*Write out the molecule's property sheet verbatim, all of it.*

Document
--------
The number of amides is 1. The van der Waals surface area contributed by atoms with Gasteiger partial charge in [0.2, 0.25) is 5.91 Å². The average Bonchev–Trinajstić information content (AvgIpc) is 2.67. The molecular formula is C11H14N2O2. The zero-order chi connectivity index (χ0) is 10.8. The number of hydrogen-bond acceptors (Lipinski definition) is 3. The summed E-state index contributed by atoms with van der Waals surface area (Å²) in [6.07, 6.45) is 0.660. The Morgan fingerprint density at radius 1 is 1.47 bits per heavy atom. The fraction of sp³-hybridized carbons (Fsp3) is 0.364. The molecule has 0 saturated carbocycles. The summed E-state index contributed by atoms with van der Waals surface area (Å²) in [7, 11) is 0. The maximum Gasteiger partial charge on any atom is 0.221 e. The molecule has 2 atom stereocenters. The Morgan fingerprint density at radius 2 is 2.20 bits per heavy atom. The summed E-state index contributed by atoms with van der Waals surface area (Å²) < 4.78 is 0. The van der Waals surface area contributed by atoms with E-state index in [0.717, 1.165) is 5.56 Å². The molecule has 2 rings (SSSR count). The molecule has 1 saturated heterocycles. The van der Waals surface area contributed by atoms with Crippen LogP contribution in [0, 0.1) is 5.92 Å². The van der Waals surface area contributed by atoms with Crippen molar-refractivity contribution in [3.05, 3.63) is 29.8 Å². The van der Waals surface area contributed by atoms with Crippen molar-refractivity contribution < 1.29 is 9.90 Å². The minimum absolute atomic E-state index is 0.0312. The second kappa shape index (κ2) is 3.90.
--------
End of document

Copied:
The number of amides is 1. The van der Waals surface area contributed by atoms with Gasteiger partial charge in [0.2, 0.25) is 5.91 Å². The average Bonchev–Trinajstić information content (AvgIpc) is 2.67. The molecular formula is C11H14N2O2. The zero-order chi connectivity index (χ0) is 10.8. The number of hydrogen-bond acceptors (Lipinski definition) is 3. The summed E-state index contributed by atoms with van der Waals surface area (Å²) in [6.07, 6.45) is 0.660. The Morgan fingerprint density at radius 1 is 1.47 bits per heavy atom. The fraction of sp³-hybridized carbons (Fsp3) is 0.364. The molecule has 0 saturated carbocycles. The summed E-state index contributed by atoms with van der Waals surface area (Å²) in [7, 11) is 0. The maximum Gasteiger partial charge on any atom is 0.221 e. The molecule has 2 atom stereocenters. The Morgan fingerprint density at radius 2 is 2.20 bits per heavy atom. The summed E-state index contributed by atoms with van der Waals surface area (Å²) < 4.78 is 0. The van der Waals surface area contributed by atoms with E-state index in [0.717, 1.165) is 5.56 Å². The molecule has 2 rings (SSSR count). The molecule has 1 saturated heterocycles. The van der Waals surface area contributed by atoms with Crippen LogP contribution in [0, 0.1) is 5.92 Å². The van der Waals surface area contributed by atoms with Crippen molar-refractivity contribution in [3.05, 3.63) is 29.8 Å². The van der Waals surface area contributed by atoms with Crippen molar-refractivity contribution < 1.29 is 9.90 Å². The minimum absolute atomic E-state index is 0.0312. The second kappa shape index (κ2) is 3.90.